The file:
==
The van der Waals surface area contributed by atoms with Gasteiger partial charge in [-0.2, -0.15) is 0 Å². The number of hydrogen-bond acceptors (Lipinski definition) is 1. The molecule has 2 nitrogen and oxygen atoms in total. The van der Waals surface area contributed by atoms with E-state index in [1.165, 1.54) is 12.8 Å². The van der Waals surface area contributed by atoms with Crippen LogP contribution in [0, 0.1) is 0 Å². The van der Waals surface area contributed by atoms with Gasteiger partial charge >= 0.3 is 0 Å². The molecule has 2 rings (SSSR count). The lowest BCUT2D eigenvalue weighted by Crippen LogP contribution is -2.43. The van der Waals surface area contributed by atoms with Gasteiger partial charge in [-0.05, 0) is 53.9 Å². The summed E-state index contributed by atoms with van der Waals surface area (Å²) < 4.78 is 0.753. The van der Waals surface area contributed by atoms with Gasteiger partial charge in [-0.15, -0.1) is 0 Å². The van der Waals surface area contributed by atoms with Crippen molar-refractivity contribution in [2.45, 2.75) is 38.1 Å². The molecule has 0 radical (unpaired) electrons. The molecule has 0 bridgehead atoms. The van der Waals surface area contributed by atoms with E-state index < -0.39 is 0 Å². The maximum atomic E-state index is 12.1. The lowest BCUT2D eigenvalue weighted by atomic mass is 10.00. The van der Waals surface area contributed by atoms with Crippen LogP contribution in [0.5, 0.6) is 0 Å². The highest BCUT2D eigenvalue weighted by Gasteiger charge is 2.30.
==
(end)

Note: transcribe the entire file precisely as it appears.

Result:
The van der Waals surface area contributed by atoms with Gasteiger partial charge in [-0.2, -0.15) is 0 Å². The number of hydrogen-bond acceptors (Lipinski definition) is 1. The molecule has 2 nitrogen and oxygen atoms in total. The van der Waals surface area contributed by atoms with E-state index in [1.165, 1.54) is 12.8 Å². The van der Waals surface area contributed by atoms with Crippen LogP contribution in [0, 0.1) is 0 Å². The van der Waals surface area contributed by atoms with Gasteiger partial charge >= 0.3 is 0 Å². The molecule has 2 rings (SSSR count). The lowest BCUT2D eigenvalue weighted by Crippen LogP contribution is -2.43. The van der Waals surface area contributed by atoms with Gasteiger partial charge in [-0.05, 0) is 53.9 Å². The summed E-state index contributed by atoms with van der Waals surface area (Å²) < 4.78 is 0.753. The van der Waals surface area contributed by atoms with Gasteiger partial charge in [-0.15, -0.1) is 0 Å². The van der Waals surface area contributed by atoms with Crippen molar-refractivity contribution in [2.45, 2.75) is 38.1 Å². The molecule has 0 radical (unpaired) electrons. The molecule has 0 bridgehead atoms. The van der Waals surface area contributed by atoms with E-state index < -0.39 is 0 Å². The maximum atomic E-state index is 12.1. The lowest BCUT2D eigenvalue weighted by atomic mass is 10.00. The van der Waals surface area contributed by atoms with Crippen LogP contribution in [0.5, 0.6) is 0 Å². The highest BCUT2D eigenvalue weighted by Gasteiger charge is 2.30.